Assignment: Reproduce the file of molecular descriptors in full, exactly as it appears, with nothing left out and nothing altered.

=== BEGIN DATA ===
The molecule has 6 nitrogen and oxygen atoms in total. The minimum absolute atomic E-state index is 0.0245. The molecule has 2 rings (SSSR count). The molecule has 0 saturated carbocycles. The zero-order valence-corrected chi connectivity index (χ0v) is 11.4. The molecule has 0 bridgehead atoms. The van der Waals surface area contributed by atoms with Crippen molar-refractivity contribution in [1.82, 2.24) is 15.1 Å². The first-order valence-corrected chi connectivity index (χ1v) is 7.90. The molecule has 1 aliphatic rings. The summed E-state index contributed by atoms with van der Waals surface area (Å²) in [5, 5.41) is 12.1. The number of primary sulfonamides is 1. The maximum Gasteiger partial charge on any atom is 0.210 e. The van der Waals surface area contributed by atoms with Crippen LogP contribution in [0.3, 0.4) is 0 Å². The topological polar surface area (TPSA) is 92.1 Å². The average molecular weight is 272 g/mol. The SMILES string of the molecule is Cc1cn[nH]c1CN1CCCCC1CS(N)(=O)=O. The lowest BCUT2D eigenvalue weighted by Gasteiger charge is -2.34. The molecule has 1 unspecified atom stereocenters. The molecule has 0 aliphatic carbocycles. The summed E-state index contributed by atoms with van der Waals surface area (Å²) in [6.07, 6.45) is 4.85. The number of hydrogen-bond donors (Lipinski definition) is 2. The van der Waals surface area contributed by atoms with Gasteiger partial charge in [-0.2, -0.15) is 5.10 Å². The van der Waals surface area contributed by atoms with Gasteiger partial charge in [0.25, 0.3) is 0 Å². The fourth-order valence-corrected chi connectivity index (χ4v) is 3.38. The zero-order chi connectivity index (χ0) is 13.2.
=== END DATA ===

The molecule has 6 nitrogen and oxygen atoms in total. The minimum absolute atomic E-state index is 0.0245. The molecule has 2 rings (SSSR count). The molecule has 0 saturated carbocycles. The zero-order valence-corrected chi connectivity index (χ0v) is 11.4. The molecule has 0 bridgehead atoms. The van der Waals surface area contributed by atoms with Crippen molar-refractivity contribution in [1.82, 2.24) is 15.1 Å². The first-order valence-corrected chi connectivity index (χ1v) is 7.90. The molecule has 1 aliphatic rings. The summed E-state index contributed by atoms with van der Waals surface area (Å²) in [5, 5.41) is 12.1. The number of primary sulfonamides is 1. The maximum Gasteiger partial charge on any atom is 0.210 e. The van der Waals surface area contributed by atoms with Crippen LogP contribution in [0.3, 0.4) is 0 Å². The topological polar surface area (TPSA) is 92.1 Å². The average molecular weight is 272 g/mol. The SMILES string of the molecule is Cc1cn[nH]c1CN1CCCCC1CS(N)(=O)=O. The lowest BCUT2D eigenvalue weighted by Gasteiger charge is -2.34. The molecule has 1 unspecified atom stereocenters. The molecule has 0 aliphatic carbocycles. The summed E-state index contributed by atoms with van der Waals surface area (Å²) in [6.07, 6.45) is 4.85. The number of hydrogen-bond donors (Lipinski definition) is 2. The van der Waals surface area contributed by atoms with Gasteiger partial charge in [-0.2, -0.15) is 5.10 Å². The van der Waals surface area contributed by atoms with Gasteiger partial charge in [0.25, 0.3) is 0 Å². The fourth-order valence-corrected chi connectivity index (χ4v) is 3.38. The zero-order chi connectivity index (χ0) is 13.2.